So, when will the BoE hike rates?Considering the current economic climate, the BoE faces a challenge. On the one hand, it needs to act to stop inflation overheating and damaging the economy. On the other hand, acting too soon could also damage the economy. Getting the timing right is no mean feat.
Opinions differ on when the BoE will announce an interest rate rise. Before the CPI reading for September, traders priced in a 59% chance of a rate hike in November, but this dropped to 32% after the CPI unexpectedly eased from 3.2% to 3.1%, according to data from CME. The same data puts the probability for a rate hike at 70% in December, going up to 80% in February.
A key factor driving these expectations is the hawkish commentary from some BoE officials. Recently, Governor Bailey was widely quoted as saying the central bank ‘will have to act’ on rising inflation, while a BoE colleague, Michael Saunders, said:
‘I think it is appropriate that the markets have moved to pricing a significantly earlier path of tightening than they did previously’.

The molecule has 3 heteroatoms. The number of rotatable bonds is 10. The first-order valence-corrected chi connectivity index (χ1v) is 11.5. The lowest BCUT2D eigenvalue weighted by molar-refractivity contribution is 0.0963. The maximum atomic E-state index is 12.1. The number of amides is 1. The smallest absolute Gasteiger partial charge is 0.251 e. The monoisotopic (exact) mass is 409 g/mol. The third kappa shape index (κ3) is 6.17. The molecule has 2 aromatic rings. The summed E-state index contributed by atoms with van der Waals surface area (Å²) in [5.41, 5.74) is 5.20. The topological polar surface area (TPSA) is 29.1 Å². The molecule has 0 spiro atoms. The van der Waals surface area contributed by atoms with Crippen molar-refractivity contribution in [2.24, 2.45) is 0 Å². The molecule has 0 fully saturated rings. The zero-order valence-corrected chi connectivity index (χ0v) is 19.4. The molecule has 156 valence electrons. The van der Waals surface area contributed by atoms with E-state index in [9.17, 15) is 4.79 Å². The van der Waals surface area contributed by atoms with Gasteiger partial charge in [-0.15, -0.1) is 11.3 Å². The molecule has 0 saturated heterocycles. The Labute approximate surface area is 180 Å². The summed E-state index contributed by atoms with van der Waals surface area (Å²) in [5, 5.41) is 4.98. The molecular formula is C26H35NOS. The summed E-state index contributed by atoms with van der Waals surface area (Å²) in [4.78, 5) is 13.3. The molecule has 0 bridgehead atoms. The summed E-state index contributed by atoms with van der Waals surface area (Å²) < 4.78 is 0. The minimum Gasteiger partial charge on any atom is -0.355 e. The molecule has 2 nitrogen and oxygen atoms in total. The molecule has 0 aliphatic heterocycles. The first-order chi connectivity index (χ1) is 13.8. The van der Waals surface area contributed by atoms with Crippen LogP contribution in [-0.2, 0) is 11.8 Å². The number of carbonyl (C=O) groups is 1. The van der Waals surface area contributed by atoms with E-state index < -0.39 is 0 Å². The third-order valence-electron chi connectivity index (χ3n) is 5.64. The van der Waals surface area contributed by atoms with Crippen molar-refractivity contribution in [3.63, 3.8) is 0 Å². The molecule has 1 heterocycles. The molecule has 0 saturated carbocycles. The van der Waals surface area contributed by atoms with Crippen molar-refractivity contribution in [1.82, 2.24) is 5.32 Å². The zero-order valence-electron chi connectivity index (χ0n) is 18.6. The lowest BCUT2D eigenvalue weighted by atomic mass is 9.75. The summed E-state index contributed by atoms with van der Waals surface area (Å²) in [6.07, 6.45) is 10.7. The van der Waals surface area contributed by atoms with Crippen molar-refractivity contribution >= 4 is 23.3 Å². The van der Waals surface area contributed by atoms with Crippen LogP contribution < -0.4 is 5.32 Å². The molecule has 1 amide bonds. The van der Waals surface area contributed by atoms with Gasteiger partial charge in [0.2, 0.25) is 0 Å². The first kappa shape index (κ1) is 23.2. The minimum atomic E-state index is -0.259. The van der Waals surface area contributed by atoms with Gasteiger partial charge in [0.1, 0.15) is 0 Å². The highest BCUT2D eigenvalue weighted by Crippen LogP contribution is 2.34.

Looking at these comments, and how markets have responded, it seems like a rate hike this year is highly likely.
However, there are dissenting voices.
Many analysts have pointed out that Bailey’s comments were more nuanced and less hawkish than initially presented by many news outlets. Bailey actually reiterated his view that higher inflation would be temporary and added a condition to any tightening of policy, saying the BoE would have to act ‘if we see a risk, particularly to medium-term inflation and to medium-term inflation expectations’.
Meanwhile, two of the nine rate-setters in the BoE’s Monetary Policy Committee (MPC), Catherine Mann and Silvana Tenreyro, have expressed their views that a rate hike is not yet necessary.
Mann pointed out that the expectation of a rate hike has already led to an increase in borrowing costs in the financial markets, lessening the need for a rise in interest rates. And Tenreyro has argued that many of the factors pushing up inflation could prove temporary, in which case a rate hike would be ‘self-defeating'. The remaining five members of the MPC have kept fairly quiet in recent weeks.
So while City traders are pricing in the chance of a rate hike at 70% before the end of the year, many analysts believe the BoE will wait until February or March, with multiple hikes to take place throughout 2022. However, a December rate rise isn’t impossible, so it may be prudent to prepare for higher borrowing costs.